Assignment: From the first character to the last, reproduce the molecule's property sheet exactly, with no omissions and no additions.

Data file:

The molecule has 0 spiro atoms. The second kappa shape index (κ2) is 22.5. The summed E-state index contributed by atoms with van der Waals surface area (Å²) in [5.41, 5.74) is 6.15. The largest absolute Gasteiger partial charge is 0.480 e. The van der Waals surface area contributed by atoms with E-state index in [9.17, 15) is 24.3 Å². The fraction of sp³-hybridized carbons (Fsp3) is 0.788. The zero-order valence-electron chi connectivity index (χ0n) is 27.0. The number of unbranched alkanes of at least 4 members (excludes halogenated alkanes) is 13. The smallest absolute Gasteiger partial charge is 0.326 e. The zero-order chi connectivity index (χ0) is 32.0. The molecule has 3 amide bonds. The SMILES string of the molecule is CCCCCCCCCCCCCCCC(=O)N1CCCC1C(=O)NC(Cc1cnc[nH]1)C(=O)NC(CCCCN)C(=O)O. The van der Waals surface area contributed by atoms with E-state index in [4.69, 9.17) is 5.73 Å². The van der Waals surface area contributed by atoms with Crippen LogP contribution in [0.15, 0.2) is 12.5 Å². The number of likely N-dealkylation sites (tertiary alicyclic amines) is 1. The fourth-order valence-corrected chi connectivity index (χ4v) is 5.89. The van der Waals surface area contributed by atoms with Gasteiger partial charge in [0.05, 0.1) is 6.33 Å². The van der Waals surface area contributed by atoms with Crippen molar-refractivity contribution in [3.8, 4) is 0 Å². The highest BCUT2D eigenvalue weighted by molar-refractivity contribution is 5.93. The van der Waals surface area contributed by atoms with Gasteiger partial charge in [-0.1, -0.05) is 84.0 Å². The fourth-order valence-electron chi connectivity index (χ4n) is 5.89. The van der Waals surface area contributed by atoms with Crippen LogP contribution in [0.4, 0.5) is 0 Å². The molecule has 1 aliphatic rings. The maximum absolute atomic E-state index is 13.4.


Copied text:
The molecule has 0 spiro atoms. The second kappa shape index (κ2) is 22.5. The summed E-state index contributed by atoms with van der Waals surface area (Å²) in [5.41, 5.74) is 6.15. The largest absolute Gasteiger partial charge is 0.480 e. The van der Waals surface area contributed by atoms with E-state index in [9.17, 15) is 24.3 Å². The fraction of sp³-hybridized carbons (Fsp3) is 0.788. The zero-order valence-electron chi connectivity index (χ0n) is 27.0. The number of unbranched alkanes of at least 4 members (excludes halogenated alkanes) is 13. The smallest absolute Gasteiger partial charge is 0.326 e. The zero-order chi connectivity index (χ0) is 32.0. The molecule has 3 amide bonds. The SMILES string of the molecule is CCCCCCCCCCCCCCCC(=O)N1CCCC1C(=O)NC(Cc1cnc[nH]1)C(=O)NC(CCCCN)C(=O)O. The van der Waals surface area contributed by atoms with E-state index in [4.69, 9.17) is 5.73 Å². The van der Waals surface area contributed by atoms with Crippen LogP contribution in [0.15, 0.2) is 12.5 Å². The number of likely N-dealkylation sites (tertiary alicyclic amines) is 1. The fourth-order valence-corrected chi connectivity index (χ4v) is 5.89. The van der Waals surface area contributed by atoms with Gasteiger partial charge in [0.05, 0.1) is 6.33 Å². The van der Waals surface area contributed by atoms with Crippen molar-refractivity contribution in [3.8, 4) is 0 Å². The highest BCUT2D eigenvalue weighted by molar-refractivity contribution is 5.93. The van der Waals surface area contributed by atoms with Gasteiger partial charge in [-0.1, -0.05) is 84.0 Å². The fourth-order valence-electron chi connectivity index (χ4n) is 5.89. The van der Waals surface area contributed by atoms with Crippen LogP contribution in [0.4, 0.5) is 0 Å². The molecule has 1 aliphatic rings. The maximum absolute atomic E-state index is 13.4.